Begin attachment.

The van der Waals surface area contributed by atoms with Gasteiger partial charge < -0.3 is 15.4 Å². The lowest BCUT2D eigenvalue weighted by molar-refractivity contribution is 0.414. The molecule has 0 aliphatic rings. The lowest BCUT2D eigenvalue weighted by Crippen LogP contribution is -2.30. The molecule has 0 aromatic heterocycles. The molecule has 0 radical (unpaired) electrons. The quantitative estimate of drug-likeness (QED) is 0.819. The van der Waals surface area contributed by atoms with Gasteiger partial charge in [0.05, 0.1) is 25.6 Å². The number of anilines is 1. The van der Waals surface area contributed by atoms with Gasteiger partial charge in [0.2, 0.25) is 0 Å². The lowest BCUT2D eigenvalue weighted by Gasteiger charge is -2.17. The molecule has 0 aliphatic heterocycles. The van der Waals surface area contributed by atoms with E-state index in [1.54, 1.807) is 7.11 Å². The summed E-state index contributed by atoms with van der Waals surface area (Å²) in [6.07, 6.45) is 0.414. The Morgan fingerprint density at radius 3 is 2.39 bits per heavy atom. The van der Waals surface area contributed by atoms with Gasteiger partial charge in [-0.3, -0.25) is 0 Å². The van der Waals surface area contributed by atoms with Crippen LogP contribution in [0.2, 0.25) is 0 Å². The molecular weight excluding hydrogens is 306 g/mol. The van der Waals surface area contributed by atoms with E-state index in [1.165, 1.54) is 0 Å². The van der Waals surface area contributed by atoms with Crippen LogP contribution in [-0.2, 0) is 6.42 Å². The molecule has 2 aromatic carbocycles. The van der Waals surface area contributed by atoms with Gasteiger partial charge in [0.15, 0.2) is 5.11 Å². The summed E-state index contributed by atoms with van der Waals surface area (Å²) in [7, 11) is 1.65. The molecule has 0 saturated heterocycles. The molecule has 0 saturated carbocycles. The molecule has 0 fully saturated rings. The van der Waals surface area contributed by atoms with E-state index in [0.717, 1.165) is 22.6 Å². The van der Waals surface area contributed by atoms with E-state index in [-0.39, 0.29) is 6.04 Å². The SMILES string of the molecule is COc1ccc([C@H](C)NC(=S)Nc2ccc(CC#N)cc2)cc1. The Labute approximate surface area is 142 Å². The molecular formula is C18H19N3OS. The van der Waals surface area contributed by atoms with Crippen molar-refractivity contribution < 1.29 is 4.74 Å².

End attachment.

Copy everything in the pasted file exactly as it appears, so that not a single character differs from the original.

The van der Waals surface area contributed by atoms with Gasteiger partial charge < -0.3 is 15.4 Å². The lowest BCUT2D eigenvalue weighted by molar-refractivity contribution is 0.414. The molecule has 0 aliphatic rings. The lowest BCUT2D eigenvalue weighted by Crippen LogP contribution is -2.30. The molecule has 0 aromatic heterocycles. The molecule has 0 radical (unpaired) electrons. The quantitative estimate of drug-likeness (QED) is 0.819. The van der Waals surface area contributed by atoms with Gasteiger partial charge in [0.05, 0.1) is 25.6 Å². The number of anilines is 1. The van der Waals surface area contributed by atoms with Gasteiger partial charge in [0.2, 0.25) is 0 Å². The lowest BCUT2D eigenvalue weighted by Gasteiger charge is -2.17. The molecule has 0 aliphatic heterocycles. The van der Waals surface area contributed by atoms with E-state index in [1.54, 1.807) is 7.11 Å². The summed E-state index contributed by atoms with van der Waals surface area (Å²) in [6.07, 6.45) is 0.414. The Morgan fingerprint density at radius 3 is 2.39 bits per heavy atom. The van der Waals surface area contributed by atoms with Gasteiger partial charge in [-0.3, -0.25) is 0 Å². The van der Waals surface area contributed by atoms with Crippen LogP contribution in [0.2, 0.25) is 0 Å². The molecular weight excluding hydrogens is 306 g/mol. The van der Waals surface area contributed by atoms with E-state index in [1.165, 1.54) is 0 Å². The van der Waals surface area contributed by atoms with Crippen LogP contribution in [-0.2, 0) is 6.42 Å². The molecule has 2 aromatic carbocycles. The van der Waals surface area contributed by atoms with Gasteiger partial charge in [0.15, 0.2) is 5.11 Å². The summed E-state index contributed by atoms with van der Waals surface area (Å²) in [7, 11) is 1.65. The molecule has 0 saturated heterocycles. The molecule has 0 saturated carbocycles. The molecule has 0 fully saturated rings. The van der Waals surface area contributed by atoms with E-state index in [0.717, 1.165) is 22.6 Å². The van der Waals surface area contributed by atoms with E-state index in [-0.39, 0.29) is 6.04 Å². The SMILES string of the molecule is COc1ccc([C@H](C)NC(=S)Nc2ccc(CC#N)cc2)cc1. The Labute approximate surface area is 142 Å². The molecular formula is C18H19N3OS. The van der Waals surface area contributed by atoms with Crippen molar-refractivity contribution < 1.29 is 4.74 Å².